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Are you using Social Media in Business effectively?
‘You need to be on Twitter and Facebook. You need a blog. Everyone does Social Media now’
If you have heard any of these kind of comments, you would be forgiven for thinking that it is really easy – set up a Twitter or Facebook account, do a bit of blogging, and you will see profits soar.
Well, it can be simple, but there are a few things that make a Social Media strategy more likely to succeed.
Interestingly, it is not always the big names who do this well. The companies, or brands, who do this successfully follow a few basic rules, I have observed:
1. Don’t do it half-heartedly.
If you are going to use Twitter, then use it. Don’t say to the office junior, “You are young, sure to have your “finger on the pulse” of what young folk want. You can do the Twitter account”. This is not a job for someone who does not know your product, or your brand. Or does not have the time to dedicate a couple of hours a day to it. Ideally they should be able to check constantly so that they can respond to queries and comments.
An example of doing it half-heartedly is Oven Pride – I blogged about the product a week or so ago. And tweeted a link @oven-pride. No response. Nothing. And look at their Twitter feed – barely any followers, and only 7 tweets.
2. Do it with humour
Getting consumers to follow your Twitter feed is easier if it is not all just boring, “Look at our product, isn’t it great?”. Allow your Twitter-rep to joke with consumers, maybe post links to other sites that are – loosely – linked to your products or brand. This is a fine line to walk, but worth it as potential customers will actually want to follow your Twitter feed.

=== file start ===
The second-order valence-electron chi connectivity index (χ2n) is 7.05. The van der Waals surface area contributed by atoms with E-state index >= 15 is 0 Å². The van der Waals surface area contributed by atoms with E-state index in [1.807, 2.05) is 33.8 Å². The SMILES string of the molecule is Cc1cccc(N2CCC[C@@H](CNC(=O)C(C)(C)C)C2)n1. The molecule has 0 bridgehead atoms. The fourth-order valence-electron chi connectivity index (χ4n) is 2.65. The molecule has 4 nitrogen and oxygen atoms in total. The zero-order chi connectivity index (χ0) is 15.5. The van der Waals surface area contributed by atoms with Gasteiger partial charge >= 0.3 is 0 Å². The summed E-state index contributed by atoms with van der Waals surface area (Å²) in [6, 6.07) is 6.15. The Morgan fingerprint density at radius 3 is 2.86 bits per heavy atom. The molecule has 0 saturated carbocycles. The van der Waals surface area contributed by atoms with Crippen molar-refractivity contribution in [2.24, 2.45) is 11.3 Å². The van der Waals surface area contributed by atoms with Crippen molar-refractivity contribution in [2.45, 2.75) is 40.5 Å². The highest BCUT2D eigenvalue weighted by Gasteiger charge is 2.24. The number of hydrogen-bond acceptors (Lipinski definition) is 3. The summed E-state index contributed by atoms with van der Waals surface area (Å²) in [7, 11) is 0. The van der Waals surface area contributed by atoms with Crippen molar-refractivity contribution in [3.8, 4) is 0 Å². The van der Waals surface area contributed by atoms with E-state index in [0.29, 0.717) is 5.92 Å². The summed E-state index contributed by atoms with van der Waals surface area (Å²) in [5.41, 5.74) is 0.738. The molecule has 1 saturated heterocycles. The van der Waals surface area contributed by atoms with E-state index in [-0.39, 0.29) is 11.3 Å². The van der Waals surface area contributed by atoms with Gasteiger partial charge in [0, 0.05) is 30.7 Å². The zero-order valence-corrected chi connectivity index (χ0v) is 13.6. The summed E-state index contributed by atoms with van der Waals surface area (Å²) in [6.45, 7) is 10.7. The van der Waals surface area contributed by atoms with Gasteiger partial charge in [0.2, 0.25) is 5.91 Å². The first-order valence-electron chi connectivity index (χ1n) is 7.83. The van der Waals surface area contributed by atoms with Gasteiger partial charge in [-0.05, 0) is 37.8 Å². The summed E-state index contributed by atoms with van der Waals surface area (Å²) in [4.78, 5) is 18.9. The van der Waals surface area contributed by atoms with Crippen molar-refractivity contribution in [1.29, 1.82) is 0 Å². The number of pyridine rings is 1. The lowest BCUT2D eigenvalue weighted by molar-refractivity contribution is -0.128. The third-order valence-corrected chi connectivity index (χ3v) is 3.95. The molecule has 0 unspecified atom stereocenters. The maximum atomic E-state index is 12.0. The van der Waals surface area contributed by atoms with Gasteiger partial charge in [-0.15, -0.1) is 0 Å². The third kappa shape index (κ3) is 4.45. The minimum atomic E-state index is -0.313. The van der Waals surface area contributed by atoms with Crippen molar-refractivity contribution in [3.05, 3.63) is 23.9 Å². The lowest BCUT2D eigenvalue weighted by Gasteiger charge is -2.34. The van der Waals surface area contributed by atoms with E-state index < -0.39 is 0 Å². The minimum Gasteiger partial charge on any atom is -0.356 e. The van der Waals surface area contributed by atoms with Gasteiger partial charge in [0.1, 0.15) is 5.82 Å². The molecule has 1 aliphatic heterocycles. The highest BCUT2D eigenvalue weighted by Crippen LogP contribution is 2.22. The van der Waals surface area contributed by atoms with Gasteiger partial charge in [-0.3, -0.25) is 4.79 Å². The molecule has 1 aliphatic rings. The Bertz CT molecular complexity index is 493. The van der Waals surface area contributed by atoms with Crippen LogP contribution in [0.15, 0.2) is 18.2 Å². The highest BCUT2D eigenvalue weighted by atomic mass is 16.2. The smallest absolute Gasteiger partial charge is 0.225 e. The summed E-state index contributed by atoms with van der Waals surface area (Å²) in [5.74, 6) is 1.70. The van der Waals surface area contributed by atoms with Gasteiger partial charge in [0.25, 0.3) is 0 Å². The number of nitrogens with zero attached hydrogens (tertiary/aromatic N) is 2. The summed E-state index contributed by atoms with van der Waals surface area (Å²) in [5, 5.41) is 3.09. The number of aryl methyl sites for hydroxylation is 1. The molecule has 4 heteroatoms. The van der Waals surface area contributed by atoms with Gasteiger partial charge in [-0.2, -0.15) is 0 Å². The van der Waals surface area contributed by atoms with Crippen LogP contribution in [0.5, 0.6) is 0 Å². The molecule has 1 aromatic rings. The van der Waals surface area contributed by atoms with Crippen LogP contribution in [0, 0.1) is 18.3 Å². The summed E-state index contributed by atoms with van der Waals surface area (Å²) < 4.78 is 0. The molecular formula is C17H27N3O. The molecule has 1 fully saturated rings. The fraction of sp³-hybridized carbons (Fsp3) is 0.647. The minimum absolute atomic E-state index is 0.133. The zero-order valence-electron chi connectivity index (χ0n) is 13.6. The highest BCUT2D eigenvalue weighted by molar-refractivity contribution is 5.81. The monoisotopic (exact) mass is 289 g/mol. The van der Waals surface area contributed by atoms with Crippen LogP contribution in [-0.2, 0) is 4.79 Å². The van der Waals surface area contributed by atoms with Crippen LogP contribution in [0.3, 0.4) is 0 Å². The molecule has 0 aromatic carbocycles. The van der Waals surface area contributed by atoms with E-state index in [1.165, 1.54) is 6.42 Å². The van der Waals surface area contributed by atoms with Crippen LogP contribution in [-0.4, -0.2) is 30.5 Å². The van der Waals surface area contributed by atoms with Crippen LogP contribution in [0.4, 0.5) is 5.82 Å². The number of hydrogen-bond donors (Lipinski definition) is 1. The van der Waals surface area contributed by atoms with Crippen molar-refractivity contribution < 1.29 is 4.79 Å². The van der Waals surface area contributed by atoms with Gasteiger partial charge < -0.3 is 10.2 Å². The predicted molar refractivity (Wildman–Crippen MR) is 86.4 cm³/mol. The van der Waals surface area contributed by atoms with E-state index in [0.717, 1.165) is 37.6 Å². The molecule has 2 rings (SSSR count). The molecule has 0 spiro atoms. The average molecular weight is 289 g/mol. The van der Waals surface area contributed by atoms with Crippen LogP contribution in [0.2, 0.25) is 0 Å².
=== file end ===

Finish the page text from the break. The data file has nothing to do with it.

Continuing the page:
Marks and Spencers have shaken off their fuddy-duddy image and are showing others how this is done. This week I posted this response to M&S
4. Reply to followers
It is boring to follow someone who doesn’t reply. This also goes for slebs, most of whom don’t bother to reply to tweets. Ok, they are followed by thousands but an occasional RT or reply would not go amiss. The same applies to companies – if your customers speak to you, then answer. And follow some of those following you. Writers are not companies, or brands, but they are trying to sell us something – their books. Some writers, such as Jill Mansell, Katie Fforde reply to their readers, using Twitter as it is intended to be used – as an interactive tool.
5. Search for comments
Don’t however do as Asda do – and only react to a customer complaint when the customer creates a Social Media storm – I have seen two instances in the past 6 months where customers have been left with no groceries, and no refund of payment after a computer glitch in Asda’s systems meant that a home shopping delivery was cancelled. Only when the customer posted on Mumsnet, and the thread was subsequently posted on Twitter was the issue resolved.
”Obamas gma even knew it was going 2 b bad! ‘She died 3 days b4 he came president’. #nbcpolitics”
Deepest apologies for an irresponsible tweet that is in no way a representation of the brand’s opinion.
That article contains a very good tip – consider removing personal Twitter account from work computer. I would add that you should consider using different Twitter apps to tweet from professional and corporate account.
Using Social Media to promote your business can backfire, as Microsoft discovered to their horror when they promised to donate a $1 to the Japan quake fund for every RT of their Tweet from their search engine Bing’s twitter account. They later apologised and promised to donate $100k to the Japanese earthquake fund. Think carefully about what you put out there, and dialling it back can be costly, both for your company’s image and for the profits.
Old Spice showed how to do it well.
The campaign with actor Isaiah Mustafa was incredibly successful when it went ‘viral’ on Twitter and Facebook, and it helped update the brand.
What companies do you follow and which ones have you swiftly unfollowed, and why?